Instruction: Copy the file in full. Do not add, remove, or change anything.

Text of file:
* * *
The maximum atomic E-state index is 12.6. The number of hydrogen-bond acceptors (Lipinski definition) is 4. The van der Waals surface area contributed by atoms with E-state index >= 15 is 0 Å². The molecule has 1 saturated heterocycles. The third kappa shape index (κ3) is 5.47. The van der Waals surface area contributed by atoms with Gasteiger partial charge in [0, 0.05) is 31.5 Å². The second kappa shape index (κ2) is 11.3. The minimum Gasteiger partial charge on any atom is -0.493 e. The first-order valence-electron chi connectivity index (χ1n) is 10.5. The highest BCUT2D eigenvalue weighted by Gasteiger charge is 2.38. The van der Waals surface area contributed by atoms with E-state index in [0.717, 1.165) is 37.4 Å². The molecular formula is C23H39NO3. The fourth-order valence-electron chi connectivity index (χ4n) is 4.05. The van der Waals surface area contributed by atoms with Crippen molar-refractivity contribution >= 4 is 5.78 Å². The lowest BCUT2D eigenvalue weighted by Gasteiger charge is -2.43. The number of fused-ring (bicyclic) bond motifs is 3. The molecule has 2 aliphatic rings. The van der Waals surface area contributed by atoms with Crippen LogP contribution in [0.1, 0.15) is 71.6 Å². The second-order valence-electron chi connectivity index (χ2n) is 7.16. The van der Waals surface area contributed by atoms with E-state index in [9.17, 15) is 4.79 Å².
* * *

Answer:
The maximum atomic E-state index is 12.6. The number of hydrogen-bond acceptors (Lipinski definition) is 4. The van der Waals surface area contributed by atoms with E-state index >= 15 is 0 Å². The molecule has 1 saturated heterocycles. The third kappa shape index (κ3) is 5.47. The van der Waals surface area contributed by atoms with Gasteiger partial charge in [0, 0.05) is 31.5 Å². The second kappa shape index (κ2) is 11.3. The minimum Gasteiger partial charge on any atom is -0.493 e. The first-order valence-electron chi connectivity index (χ1n) is 10.5. The highest BCUT2D eigenvalue weighted by Gasteiger charge is 2.38. The van der Waals surface area contributed by atoms with E-state index in [0.717, 1.165) is 37.4 Å². The molecular formula is C23H39NO3. The fourth-order valence-electron chi connectivity index (χ4n) is 4.05. The van der Waals surface area contributed by atoms with Crippen molar-refractivity contribution >= 4 is 5.78 Å². The lowest BCUT2D eigenvalue weighted by Gasteiger charge is -2.43. The number of fused-ring (bicyclic) bond motifs is 3. The molecule has 2 aliphatic rings. The van der Waals surface area contributed by atoms with Crippen LogP contribution in [0.1, 0.15) is 71.6 Å². The second-order valence-electron chi connectivity index (χ2n) is 7.16. The van der Waals surface area contributed by atoms with E-state index in [9.17, 15) is 4.79 Å².